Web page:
Pete Mitchell: James are not a heritage act

The Absolute Radio DJ implores you to listen to the 90s band's new album

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Pete Mitchell: James are not a heritage act
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Pete Mitchell

James have just released their 13th album Le Petite Mort (the little death). Over their thirty year plus career, the group has had a bagful of hit singles, sold out huge stadium shows and achieved worldwide success selling in the region of 12 million albums. This current phase of the band sees them reinvigorated and energised, once again proving they are a force to be reckoned with.

Manchester in the 1980's was a city in transition. The music scene was centred on a few clubs until the Hacienda opened its doors in 1982. The club became the catalyst in the development of the music scene. Heading the local pact were The Smiths, The Fall, Joy Division and James.

They would all become a significant influence on British music.

Jim Glennie and Paul Gilbertson were school friends hanging around Whalley Range in Manchester when the idea of forming a band was muted. Glennie showed little interest but Paul convinced Jim to purchase a bass guitar and start a band. Opting for a life in music they signed on the dole. In 1980 Venereal and the Diseases, an early incarnation of James, played their first ever show in Eccles, Greater Manchester. By December of that year they were known as Volume Distortion and supported The Fall at Manchester Poly's Cavendish Hall.

Meanwhile an awkward teenager by the name of Tim Booth was toughing it out in Shrewsbury.

After witnessing a gig by Iggy Pop at the Apollo Theatre, he decided that Manchester was the place for him. He set about getting himself on a drama course at the University.

By 1981 the band were going under the name Model Team International around the same time Booth began to settle down to student life in the city where he would regularly visit the Hacienda.

The manic moves of freshman Tim attracted a bunch of would be musicians on a night out in student land. This chance meeting would change their lives forever.

They spotted Tim dancing at a Manchester University disco and asked him if he would like to dance for them. Tim, too drunk to answer, awoke the next day with a phone number written on the back of his hand. He rang it, and the call changed all of their lives. What ensued was a huge loyal audience, big selling hit singles, a career that did and still does take them all around the world and here they are, remarkably, with their 13th long player.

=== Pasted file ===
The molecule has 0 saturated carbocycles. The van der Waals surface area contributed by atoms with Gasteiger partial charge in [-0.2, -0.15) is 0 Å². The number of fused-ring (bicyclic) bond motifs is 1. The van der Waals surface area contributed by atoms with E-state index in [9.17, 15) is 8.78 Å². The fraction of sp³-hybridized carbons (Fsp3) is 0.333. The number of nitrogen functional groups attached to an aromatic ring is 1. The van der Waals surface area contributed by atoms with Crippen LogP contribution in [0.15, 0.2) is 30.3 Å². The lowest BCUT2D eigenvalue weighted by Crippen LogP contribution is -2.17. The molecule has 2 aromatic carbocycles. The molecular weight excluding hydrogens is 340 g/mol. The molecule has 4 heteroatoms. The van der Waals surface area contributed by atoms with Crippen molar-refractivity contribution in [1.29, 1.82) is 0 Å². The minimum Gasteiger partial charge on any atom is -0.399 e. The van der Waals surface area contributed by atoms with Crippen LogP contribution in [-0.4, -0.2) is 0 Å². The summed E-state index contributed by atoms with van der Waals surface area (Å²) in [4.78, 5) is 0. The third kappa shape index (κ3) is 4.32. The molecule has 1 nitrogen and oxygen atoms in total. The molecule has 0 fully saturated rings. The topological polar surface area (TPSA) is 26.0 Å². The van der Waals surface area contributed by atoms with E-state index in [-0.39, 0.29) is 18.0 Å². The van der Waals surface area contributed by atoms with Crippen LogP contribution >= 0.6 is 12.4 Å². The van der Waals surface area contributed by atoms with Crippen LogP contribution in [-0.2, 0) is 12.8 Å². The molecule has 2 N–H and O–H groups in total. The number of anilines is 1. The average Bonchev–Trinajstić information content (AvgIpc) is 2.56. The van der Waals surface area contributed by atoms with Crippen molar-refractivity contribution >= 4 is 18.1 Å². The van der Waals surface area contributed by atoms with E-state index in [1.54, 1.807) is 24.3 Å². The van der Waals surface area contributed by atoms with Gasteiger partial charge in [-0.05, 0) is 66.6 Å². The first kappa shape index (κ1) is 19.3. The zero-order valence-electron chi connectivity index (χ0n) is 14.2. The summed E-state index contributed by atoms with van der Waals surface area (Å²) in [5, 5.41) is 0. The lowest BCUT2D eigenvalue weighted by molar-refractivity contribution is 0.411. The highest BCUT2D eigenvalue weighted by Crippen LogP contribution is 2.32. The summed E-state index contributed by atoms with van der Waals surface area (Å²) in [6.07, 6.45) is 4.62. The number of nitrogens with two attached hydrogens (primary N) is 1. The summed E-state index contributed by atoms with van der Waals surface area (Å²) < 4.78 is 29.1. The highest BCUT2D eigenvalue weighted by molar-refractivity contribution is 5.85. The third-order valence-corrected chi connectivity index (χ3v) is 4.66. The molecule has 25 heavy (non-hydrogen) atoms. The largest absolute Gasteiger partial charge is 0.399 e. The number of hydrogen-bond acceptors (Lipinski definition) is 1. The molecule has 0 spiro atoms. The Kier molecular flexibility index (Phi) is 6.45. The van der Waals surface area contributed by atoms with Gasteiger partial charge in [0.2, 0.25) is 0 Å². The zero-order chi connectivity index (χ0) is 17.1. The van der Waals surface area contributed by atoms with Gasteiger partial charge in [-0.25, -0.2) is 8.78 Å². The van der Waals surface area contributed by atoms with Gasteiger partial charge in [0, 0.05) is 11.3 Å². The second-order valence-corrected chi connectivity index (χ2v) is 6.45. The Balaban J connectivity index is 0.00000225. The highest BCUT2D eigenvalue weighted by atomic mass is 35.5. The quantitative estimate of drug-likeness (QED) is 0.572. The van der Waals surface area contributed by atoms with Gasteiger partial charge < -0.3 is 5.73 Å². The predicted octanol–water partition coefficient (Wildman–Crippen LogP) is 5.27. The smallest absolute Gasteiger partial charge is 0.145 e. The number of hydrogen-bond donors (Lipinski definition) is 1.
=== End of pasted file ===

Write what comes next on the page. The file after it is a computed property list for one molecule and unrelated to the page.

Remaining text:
They remain current and relevant and cannot be described as a 'heritage act'. “The music industry would like to classify us as that and that is not where we are coming from. We make music that connects with people that means something,” explains Booth. I totally agree. The new album is as good as any of their previous work, it is a wonderful, cohesive piece.

Bassist Jim Glennie explains, “We are in a good place collectively. Songwriting wise that has shifted. On the last record it was Tim, Jim and myself, on this it's five of us writing this time and this has been a massive boost for us. It all feels rather exciting but we remain ever cynical. That is just the way we are. We do not get carried away. Le Petite Mort feels like a record that will open doors for us. Where that is and what it is, remains to be seen."

Tim adds, “If you want to know where we are at the moment then watch the film of Moving On, you will see where we are at." It is one amazing heart wrenching piece of work and I implore you to watch it. James are back and it feels good, they are decent people with an ever faithful audience. Sit back and enjoy them.

Pete talks to the band and they play live in session this Saturday at 10pm on Absolute Radio. The Life and Death of Le Petite Mort, a one hour documentary, can be heard this Sunday at 10pm on Absolute Radio 90's. Listen here

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